UK Extension Offices Serving as Community COVID-19 Vaccination Sites
University of Kentucky Cooperative Extension Service offices are partnering with local, state and federal agencies to serve as host sites for COVID-19 vaccine clinics.
“The University of Kentucky Cooperative Extension Service is trusted by Kentuckians for our ability to disseminate unbiased, research-based information and provide education to help them live healthier lives and better themselves,” said Laura Stephenson, director of the UK Cooperative Extension Service and associate dean in the UK College of Agriculture, Food and Environment. “Due to our strong relationships within Kentucky communities, state and federal agencies are increasingly seeing us as valued community partners and an asset in times of crisis, such as what we have been experiencing throughout the pandemic.”
Community vaccination sites at the Henderson and Laurel extension offices opened the last week of April as part of a partnership with state and federal agencies including the Federal Emergency Management Agency and the Kentucky Division of Emergency Management.
“A lot of people in the community know this building,” said Amanda Hardy, UK extension agent for family and consumer sciences in Henderson County. “They are comfortable with coming to our building. We have great access to parking, and it just made sense.”
“Hosting a vaccination site follows right along with what we in extension have been trying to do throughout the pandemic in educating and encouraging Kentuckians to take steps to stay healthy and remain socially distanced,” said Bonnie Sigmon, UK horticulture extension agent in Laurel County.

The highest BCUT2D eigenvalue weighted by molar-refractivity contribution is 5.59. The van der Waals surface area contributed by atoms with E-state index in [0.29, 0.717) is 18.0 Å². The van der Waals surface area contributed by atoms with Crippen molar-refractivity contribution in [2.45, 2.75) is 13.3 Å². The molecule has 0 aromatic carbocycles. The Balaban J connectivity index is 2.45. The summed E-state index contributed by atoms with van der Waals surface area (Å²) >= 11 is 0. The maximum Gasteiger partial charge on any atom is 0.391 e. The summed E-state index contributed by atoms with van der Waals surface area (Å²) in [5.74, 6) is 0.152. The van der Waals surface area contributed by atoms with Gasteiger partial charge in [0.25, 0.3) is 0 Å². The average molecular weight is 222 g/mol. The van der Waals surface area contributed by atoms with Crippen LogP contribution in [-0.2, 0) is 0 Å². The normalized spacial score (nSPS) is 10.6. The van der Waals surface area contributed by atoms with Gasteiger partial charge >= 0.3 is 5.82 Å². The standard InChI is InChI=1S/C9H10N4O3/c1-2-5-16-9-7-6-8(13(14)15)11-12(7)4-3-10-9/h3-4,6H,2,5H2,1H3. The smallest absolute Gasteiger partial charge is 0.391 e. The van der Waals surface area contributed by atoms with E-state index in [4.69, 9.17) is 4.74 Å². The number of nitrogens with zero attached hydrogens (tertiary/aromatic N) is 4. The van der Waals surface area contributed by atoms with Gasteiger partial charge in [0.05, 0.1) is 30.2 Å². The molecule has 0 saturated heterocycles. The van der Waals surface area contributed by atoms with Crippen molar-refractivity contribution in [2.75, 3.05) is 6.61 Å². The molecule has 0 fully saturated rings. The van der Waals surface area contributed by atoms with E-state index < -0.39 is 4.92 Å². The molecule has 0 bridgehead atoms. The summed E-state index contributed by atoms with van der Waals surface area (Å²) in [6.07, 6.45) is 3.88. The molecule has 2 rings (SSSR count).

The sites will serve as community vaccine clinics that take walk-ins and appointments for the next six to eight weeks and are in addition to the state’s existing vaccination sites. They also serve as a base for mobile vaccination units run by Wild Health Medical that will deploy across the region. In all, the two sites can administer 7,000 vaccines each week.
“After this long and difficult road and losing more than 6,400 Kentuckians, we deserve victory,” said Gov. Andy Beshear at the opening of the vaccination site at the Henderson County Extension office. “With partners like FEMA, we are moving steadily toward it. These vaccines make a difference for so many and allow so many more people to get together.”
The Henderson site is staffed by Department of Defense soldiers from the 3rd Security Force Assistance Brigade from Fort Hood, Texas, DOD medical command and Health and Human Services federal personnel, Kentucky National Guardsmen and local emergency management.
The Laurel County office is staffed by personnel from the National Disaster Medical System, American Medical Response, Kentucky Division of Emergency Management and Kentucky Department of Public Health.
“Our top priority is to ensure that people who want to get vaccinated get vaccinated, even in those underserved populations, those hard-to-reach areas,” said Gracia Szczech, regional administrator of FEMA Region IV. “That’s why this plan has come together in getting the mobile areas out there and placing this site here to make sure its easily accessible to those who want a vaccination.”
“Today is all about health equity,” said Michael Dossett, director of Kentucky Division of Emergency Management. “Health equity means that everyone has the opportunity to be as healthy as possible. This requires removing obstacles, and today we are taking yet another step in that process.”
Additionally, extension offices in Breckinridge, Washington, Owen, Boyle and Knox counties have worked with local hospitals, health departments and community partners to serve as vaccination sites for their communities.
As of May 3, more than 1.83 million Kentucky adults have received at least one dose of the vaccine.